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Further indications on the validity and usefulness of the Jones Irrational Beliefs Test

Research paper by Paul J. Woods

Indexed on: 01 Sep '84Published on: 01 Sep '84Published in: Journal of Rational-Emotive & Cognitive-Behavior Therapy



Abstract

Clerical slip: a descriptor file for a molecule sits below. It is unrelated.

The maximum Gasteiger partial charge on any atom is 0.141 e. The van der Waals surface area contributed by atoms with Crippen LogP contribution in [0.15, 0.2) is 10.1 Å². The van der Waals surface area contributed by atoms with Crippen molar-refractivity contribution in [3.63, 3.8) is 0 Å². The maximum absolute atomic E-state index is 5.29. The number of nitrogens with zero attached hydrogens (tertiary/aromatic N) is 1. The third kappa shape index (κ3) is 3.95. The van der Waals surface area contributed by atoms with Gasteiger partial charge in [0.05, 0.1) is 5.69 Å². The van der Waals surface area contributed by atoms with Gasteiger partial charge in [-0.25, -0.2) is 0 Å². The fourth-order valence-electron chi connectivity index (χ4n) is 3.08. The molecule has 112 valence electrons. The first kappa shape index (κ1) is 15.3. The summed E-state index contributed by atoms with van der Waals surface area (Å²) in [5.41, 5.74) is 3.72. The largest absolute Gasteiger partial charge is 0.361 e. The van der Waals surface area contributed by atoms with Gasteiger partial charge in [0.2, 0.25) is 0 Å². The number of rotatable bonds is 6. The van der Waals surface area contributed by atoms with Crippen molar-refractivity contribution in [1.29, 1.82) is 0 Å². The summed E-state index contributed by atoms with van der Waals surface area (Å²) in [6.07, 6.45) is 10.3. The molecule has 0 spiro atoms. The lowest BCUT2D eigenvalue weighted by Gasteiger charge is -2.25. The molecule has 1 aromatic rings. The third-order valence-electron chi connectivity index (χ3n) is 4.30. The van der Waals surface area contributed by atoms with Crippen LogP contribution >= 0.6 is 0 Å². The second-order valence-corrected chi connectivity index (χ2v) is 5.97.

Markedly different profiles on the Jones Irrational Beliefs Test (IBT) were obtained from a sample of mental health professionals, of clients in psychotherapy, and of women college students, and the differences were clearly interpretable. In a second study those with high (more irrational) scores on each scale were compared with those with low (more rational) scores on indicators of physical (psychosomatic) illness. On five of the scales as well as for the total score the more irrational groups had significantly more physical symptoms of illness. And, finally, tension headache frequency was found to be related to the total IBT score.It is argued that these findings offer further evidence for the validity of the IBT, and its use in research and clinical practice is encouraged. A reporting booklet for bibliotherapy use with clients is described.